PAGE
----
Fully Integrated Accounting Services:

Bookkeeper, Controller & Chief Financial Officer (CFO)

In a startup or small business, most of the accounting and finance roles are filled by the owners or the operations team. This takes away significant focus and attention aways from core function for gowing the business, prodcut development and customer acquisition. One of biggest challenge in Starting and Growing businesses is to prioritize and channel your core competence to the areas where it maximize growth.

Further, as the business grows your business will need qualified and experience people to manage your Accounting and Finace functions, with the required due deligence. Who you may need at each stage? – A bookkeeper, a controller or a chief financial officer (CFO)? What role does each one fill and when do you need them?

We are keen to learn more about your company and goals. Allow us to better understand your needs and match our Unified Services that is a best fit for your business needs. Give us a call at (818) 641-1200.

How our Unified service will solve your business needs cost Effectively.

With limited resources, you can’t do it all by yourself and neither hiring a full time professional like controller/CFO is affordable.

That’s where we bring in our most effective and affordable full time CFO / Controller services delivering the Effective and Unified way to manage your business needs.  Our Unified service brings a Certified Public Accountant (CPA) on board your team and works with your teams in a seamless way guide you at every step of your business success.

>> Unified CFO (UCFO)
  • Include Bookkeeping and Controller services
    Comprehensive consulting with specific emphasis on Small and Medium Business solutions.
  • All financial reports and Key Performance Indicators (KPIs)
  • Inventory Structure and Control
  • Management Reporting
    Cash Flow management
  • Budgeting and Forecasting
  • Management focused Analytical Reviews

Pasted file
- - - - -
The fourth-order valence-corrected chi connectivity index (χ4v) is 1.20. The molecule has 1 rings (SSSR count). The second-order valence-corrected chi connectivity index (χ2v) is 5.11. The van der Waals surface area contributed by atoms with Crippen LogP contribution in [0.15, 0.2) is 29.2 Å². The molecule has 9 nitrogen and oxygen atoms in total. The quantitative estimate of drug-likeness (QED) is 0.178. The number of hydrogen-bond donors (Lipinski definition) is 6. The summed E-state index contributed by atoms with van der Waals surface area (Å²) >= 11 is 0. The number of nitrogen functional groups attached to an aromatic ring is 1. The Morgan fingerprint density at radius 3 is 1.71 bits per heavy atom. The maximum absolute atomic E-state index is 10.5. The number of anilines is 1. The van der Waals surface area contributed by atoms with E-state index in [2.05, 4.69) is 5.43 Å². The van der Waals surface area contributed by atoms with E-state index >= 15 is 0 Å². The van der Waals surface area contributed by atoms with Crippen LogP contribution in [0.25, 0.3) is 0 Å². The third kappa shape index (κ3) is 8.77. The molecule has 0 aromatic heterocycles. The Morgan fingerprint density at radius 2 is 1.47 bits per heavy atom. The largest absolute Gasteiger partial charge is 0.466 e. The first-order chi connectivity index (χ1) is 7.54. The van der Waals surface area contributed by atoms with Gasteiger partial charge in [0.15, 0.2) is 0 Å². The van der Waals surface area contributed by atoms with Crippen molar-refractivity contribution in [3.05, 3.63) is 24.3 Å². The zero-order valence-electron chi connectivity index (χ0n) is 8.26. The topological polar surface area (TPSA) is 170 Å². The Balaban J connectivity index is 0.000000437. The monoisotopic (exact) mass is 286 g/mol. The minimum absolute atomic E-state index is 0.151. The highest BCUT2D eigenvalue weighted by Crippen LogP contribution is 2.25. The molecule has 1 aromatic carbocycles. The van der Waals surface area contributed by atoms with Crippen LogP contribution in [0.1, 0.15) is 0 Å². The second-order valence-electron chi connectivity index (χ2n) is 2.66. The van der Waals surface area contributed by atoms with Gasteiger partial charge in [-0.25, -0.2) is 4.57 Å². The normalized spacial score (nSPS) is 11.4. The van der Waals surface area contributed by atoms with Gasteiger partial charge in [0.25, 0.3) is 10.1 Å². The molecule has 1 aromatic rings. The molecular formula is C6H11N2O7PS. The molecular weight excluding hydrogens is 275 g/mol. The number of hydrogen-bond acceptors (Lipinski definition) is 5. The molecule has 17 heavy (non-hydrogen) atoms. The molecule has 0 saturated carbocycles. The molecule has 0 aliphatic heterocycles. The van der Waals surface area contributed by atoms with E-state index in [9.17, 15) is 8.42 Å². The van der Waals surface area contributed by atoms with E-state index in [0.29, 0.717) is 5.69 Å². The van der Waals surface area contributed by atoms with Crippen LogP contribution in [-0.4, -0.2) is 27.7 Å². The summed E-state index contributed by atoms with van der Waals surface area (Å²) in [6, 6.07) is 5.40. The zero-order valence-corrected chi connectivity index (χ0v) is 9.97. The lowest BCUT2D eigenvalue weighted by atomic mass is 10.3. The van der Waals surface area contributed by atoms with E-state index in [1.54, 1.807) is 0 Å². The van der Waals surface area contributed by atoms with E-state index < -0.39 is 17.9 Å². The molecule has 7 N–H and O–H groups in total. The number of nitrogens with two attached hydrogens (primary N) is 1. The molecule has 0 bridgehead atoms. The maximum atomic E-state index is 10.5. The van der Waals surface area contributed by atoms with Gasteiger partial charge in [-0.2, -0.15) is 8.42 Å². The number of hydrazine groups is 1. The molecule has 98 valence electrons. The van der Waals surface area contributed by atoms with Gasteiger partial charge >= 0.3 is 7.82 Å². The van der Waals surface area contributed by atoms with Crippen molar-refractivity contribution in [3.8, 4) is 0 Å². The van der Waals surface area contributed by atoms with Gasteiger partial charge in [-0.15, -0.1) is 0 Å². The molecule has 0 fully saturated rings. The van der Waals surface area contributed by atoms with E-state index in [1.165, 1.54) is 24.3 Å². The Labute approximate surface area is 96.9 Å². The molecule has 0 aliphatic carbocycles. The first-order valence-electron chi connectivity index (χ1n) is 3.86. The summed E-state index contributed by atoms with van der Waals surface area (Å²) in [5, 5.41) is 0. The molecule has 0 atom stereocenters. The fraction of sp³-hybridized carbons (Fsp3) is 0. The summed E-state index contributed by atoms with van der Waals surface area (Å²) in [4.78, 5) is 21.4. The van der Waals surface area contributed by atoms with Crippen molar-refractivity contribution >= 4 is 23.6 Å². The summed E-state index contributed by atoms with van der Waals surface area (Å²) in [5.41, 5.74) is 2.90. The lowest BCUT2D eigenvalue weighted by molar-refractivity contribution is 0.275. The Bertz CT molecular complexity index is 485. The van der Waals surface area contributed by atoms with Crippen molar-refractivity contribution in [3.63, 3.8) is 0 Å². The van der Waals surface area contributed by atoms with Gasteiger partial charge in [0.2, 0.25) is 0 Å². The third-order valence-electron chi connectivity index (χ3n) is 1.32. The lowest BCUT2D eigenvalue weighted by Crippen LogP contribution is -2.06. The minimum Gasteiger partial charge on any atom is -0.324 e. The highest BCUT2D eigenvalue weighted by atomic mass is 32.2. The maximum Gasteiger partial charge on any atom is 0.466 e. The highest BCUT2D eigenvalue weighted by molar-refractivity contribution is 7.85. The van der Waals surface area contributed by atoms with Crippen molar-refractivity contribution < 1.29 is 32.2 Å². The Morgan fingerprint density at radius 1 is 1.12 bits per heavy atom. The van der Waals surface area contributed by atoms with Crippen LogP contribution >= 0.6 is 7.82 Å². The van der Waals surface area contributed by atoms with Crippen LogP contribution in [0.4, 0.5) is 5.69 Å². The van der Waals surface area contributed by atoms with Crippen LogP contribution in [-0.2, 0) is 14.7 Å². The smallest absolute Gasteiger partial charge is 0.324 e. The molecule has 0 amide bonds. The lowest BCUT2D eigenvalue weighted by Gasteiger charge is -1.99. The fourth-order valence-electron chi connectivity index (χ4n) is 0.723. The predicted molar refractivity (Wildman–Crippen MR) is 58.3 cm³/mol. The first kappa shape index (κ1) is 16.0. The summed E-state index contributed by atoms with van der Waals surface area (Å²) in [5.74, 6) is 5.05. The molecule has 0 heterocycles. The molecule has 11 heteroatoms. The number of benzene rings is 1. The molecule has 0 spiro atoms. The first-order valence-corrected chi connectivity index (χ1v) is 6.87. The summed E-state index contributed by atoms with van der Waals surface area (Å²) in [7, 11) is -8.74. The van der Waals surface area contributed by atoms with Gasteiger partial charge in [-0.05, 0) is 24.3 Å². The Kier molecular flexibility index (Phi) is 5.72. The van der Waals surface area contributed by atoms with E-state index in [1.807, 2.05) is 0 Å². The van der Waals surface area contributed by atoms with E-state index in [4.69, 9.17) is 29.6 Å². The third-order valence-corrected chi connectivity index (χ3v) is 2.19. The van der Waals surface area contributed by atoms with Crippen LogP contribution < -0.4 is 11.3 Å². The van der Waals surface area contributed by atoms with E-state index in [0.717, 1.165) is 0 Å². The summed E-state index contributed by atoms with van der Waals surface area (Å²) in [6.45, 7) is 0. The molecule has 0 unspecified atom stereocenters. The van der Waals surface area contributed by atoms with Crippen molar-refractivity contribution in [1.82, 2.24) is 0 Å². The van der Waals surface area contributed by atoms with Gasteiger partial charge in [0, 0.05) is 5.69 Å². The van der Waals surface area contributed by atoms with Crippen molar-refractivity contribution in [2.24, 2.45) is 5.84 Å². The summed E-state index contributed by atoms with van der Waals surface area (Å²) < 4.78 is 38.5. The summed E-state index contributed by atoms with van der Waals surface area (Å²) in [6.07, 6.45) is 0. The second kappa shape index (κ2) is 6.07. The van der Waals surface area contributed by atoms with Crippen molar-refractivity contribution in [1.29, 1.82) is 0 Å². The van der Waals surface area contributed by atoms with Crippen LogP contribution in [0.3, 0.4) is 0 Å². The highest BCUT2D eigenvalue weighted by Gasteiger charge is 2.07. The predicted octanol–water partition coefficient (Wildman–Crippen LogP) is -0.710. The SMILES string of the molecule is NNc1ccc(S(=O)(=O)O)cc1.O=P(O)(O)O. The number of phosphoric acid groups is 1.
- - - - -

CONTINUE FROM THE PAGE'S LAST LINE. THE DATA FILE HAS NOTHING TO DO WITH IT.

• Implementation and Training
  • Accounting System Evaluation
  • Systems and resource planning analysis
  • CRM and ERP analysis
  • Marketing & Web solutions advisory, E-commerce analysis
  • Automated office systems
  • Accounting and Point-of-sale solutions
  • Disaster Recovery planning
  • Business and Market Research
  • Strategies in for increasing profits and competitiveness
  • Succession planning for family-owned businesses
  • Review and optimize business contracts.
  • Assistance in defining long-range plans and the quantification of goals
  • Working closely with bankers, attorneys, vendors, insurance agents, etc.
  • Development of company financial policies and accounting procedure.

Monthly Charges (10% Discount for full year payment in advance) $1000/$2500

>> Unified Bookkeeper (UBS)
  • Enter accounting transactions
  • Reconcile accounts, prepare financial statements
  • Prepare federal and state income tax returns (Optional)
  • Prepare property tax return, 1099s
  • Prepare sales tax return
  • Reply to tax notices
  • Representation for tax audit at agent level* (Optional)
  • Personal income tax – form 1040 prep (Optional)
  • Unlimited consultation at our office or by phone
  • Business Formation (Optional)

Monthly Charges (10% Discount for full year payment in advance) $200/$500

>> Unified Controller (UCS)
  • Includes Unified Bookkeeper Services
  • Prepare projections, planning & quarterly estimates
  • Monitoring internal controls
    Financial Analysis
  • Analyzing the financial data for decision making. Liaising with external bankers, Vendor, accountants and lawyers
  • Accounts receivable, accounts payable and payroll
  • Owner compensation planning and guidance
  • Building the accounting policies and procedures
  • Tax planning advisory
  • Implementing proper internal controls
  • Workers compensation and benefit plans
  • Creating meaningful financial and operational reporting for management
  • Payroll Services (Optional)